When it comes to humanitarian aid to the Palestinian Authority, transparency does not exist.

The result has become a wealthy Palestinian elite that builds exclusive neighborhoods around Ramallah, leaving thousands of shoddily constructed apartments without services for the rest of Palestinian society.

Yasser Arafat set the tone for the P.A. when he arrived in Gaza in 1994. Arafat took control of every contract and investment, using donor money to build a secret $1 billion portfolio, including investments in Coca-Cola, a Tunisian cellular phone company and venture-capital funds in the United States and the Cayman Islands.

Arafat stole $1 billion in tax revenue relayed by Israel for Palestinian workers. The money went to Arafat’s personal account in Israel’s Bank Leumi in Tel Aviv. And a whopping $100,000 a month went to his wife, Suha, living in Paris. Arafat was estimated by U.S. investigators to be worth between $1 billion and $3 billion.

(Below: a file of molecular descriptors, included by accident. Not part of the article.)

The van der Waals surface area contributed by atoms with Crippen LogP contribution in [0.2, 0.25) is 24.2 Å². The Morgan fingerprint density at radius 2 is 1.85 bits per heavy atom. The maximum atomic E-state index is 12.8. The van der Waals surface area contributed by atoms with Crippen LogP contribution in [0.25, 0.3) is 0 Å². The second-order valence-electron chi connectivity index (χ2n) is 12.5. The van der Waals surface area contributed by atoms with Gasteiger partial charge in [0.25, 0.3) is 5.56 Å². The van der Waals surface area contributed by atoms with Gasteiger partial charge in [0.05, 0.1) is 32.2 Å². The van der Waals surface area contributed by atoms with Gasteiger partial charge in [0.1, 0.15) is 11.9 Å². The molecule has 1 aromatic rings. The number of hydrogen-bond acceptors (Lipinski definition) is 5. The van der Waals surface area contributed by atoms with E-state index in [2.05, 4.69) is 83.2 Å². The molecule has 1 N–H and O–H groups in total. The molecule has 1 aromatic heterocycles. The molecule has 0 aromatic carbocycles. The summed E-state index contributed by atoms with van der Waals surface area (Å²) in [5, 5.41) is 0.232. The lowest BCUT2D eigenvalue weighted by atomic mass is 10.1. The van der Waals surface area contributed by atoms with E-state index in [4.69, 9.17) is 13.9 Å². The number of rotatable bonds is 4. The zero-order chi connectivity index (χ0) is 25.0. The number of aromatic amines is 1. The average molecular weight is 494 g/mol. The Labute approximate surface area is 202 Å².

Within three years of the P.A.’s establishment, Palestinian auditors found that 40 percent of the P.A. budget ($326 million) was misappropriated—a figure that rose to $700 million a decade later.

Not one Western government objected. This set the tone for theft at all levels in the P.A.; officials paid themselves high salaries and skimmed from others.

Enter Mahmoud Abbas

Under Arafat’s successor, Mahmoud Abbas, nepotism reached every level of civil service. Officials often related to Abbas commanded salaries of $10,000 per month—more than 10 times that of ordinary civil servants—and opened secret accounts in Jordan with money received in bribes.